The JSE: Looking beyond ‘short and distort’ tactics
Lessons to learn from recent share-price disasters
In just two short months the JSE has had the Steinhoff disaster and the short-selling runs on Aspen, Capitec and Resilient shares, fuelled by reports (or rumours of reports) from Viceroy and others accused of “short and distort” tactics.
The events have raised questions about where the JSE’s role as regulator of both issuers and investors begins and ends, as well as about the regulation of dual listings, and about what is legitimate research – and what is not.
Steinhoff brings all the themes together. When its share price started sliding in early December, even before the board revealed that it was investigating “accounting irregularities” and that Markus Jooste had resigned as CEO, the JSE came under pressure to suspend trading; it faced further pressure to suspend the share when the company failed to produce year-end results within the required four months.
That was even more so because market players asked why the JSE had threatened to suspend Eskom’s bonds by the end of January if the power utility did not publish interims within the three-month timeframe for interims. There have also been questions about the extent to which Steinhoff breached listings requirements by publishing results over the past three years (at least) that we now know were misleading.And then there are the issues about Viceroy’s report and conduct and whether regulators should have intervened in such issues – questions that became more pressing as Viceroy and other short sellers such as 36One Asset Management disseminated reports with the intention of trashing the share prices of Capitec and Resilient so that they could profit off this.
A whole debate about “short and distort” research and trading has opened up. And though short selling and long buying are legitimate and important parts of price discovery in the market, as is research by analysts, the consumers of that research should beware and regulators would have a role if reports amount to deliberate market manipulation.
JSE CEO Nicky Newton-King and her regulatory lieutenants have devoted a great deal of time to frequent meetings with the companies concerned, and a great deal of thought to the thorny regulatory questions involved.Whatever the rules and regulations might say, this is a “moment”, as Newton King sees it, in which regulators, boards of directors, auditors and shareholders must all look at what kinds of signals they need to learn to spot to prevent disasters such as Steinhoff. The too-powerful CEO might be one example.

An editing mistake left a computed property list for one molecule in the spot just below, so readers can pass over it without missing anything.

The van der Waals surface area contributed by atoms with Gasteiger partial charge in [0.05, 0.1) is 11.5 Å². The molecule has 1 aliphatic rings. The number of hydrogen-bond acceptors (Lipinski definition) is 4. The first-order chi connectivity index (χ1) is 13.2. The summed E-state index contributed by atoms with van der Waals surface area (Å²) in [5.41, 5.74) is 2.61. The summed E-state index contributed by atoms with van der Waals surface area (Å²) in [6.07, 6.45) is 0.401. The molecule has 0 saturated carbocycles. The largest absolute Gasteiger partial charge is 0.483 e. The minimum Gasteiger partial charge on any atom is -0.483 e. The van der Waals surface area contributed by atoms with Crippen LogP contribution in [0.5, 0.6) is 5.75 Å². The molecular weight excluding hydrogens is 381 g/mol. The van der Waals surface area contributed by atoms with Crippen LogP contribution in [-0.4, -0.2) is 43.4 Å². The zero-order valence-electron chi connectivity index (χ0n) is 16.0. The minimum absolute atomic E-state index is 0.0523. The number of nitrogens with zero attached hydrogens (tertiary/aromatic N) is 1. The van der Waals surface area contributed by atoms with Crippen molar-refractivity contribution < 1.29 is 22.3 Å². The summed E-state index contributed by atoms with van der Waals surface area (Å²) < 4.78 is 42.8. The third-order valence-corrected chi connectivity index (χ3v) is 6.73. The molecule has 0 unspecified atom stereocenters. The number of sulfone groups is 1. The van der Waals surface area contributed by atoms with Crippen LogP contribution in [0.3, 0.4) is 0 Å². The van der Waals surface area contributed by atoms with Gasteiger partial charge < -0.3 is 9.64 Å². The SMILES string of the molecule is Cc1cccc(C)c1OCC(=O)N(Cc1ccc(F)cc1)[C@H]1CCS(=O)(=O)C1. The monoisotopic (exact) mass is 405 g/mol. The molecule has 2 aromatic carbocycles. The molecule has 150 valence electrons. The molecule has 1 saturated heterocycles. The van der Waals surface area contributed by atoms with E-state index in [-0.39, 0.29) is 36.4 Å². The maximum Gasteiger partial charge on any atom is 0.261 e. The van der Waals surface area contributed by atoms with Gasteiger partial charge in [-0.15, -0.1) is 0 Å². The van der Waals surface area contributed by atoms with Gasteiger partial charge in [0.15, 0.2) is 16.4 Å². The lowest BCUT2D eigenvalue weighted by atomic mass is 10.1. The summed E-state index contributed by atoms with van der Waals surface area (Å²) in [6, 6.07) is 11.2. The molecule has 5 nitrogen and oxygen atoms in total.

The JSE is the primary regulator for the companies that issue equities and bonds through its listings requirements, and it has trading rules for its members as well as extensive (and expensive) systems in place to scrutinise trades. But it’s the Financial Services Board’s Directorate of Market Abuse which is the primary regulator of market conduct, and to which the JSE passes the information it gathers on any suspicious trading. The legislation criminalises three kinds of market conduct: insider trading, market manipulation, and making false and misleading statements.Added to that is another layer of regulatory complexity when it comes to dual listings such as that of Steinhoff, which migrated the primary listing of its Netherlands-registered top company to the Frankfurt Stock Exchange in 2015. Though the JSE’s rules are aligned with those of the world’s major exchanges, and it works closely with its peers, each bourse tends to have its own nuances. If Frankfurt wasn’t suspending Steinhoff NV, the JSE wasn’t going to either, though it could suspend the listings within the Steinhoff group that were JSE-only. Suspending in Johannesburg while shares were still trading in Frankfurt would have disadvantaged the local shareholders on the South African register.
Generally speaking, says Newton-King, “closing a market just removes transparency in pricing – the general thrust of how we regulate is to ensure we are getting whatever information is available out to the public so that they can make up their own minds”. Steinhoff put out more than 30 SENS announcements in the first month, she notes.
Suspending the share is different to the trading halts which the JSE’s systems are programmed to impose automatically, albeit briefly, if “circuit breakers” are tripped. These are designed to let the market take a breather if prices are moving very rapidly, so traders can decide whether they want to trade. Since December 4, Steinhoff has triggered 87 circuit breakers and eight price monitoring extensions, JSE statistics show.
As more details of the Steinhoff backstory emerge, the market will ask questions about how Steinhoff’s grand deceptions could have been so hidden from the public financial statements. The JSE has already been asking those questions and has had its financial experts take an intense look at the public statements. They have found nothing.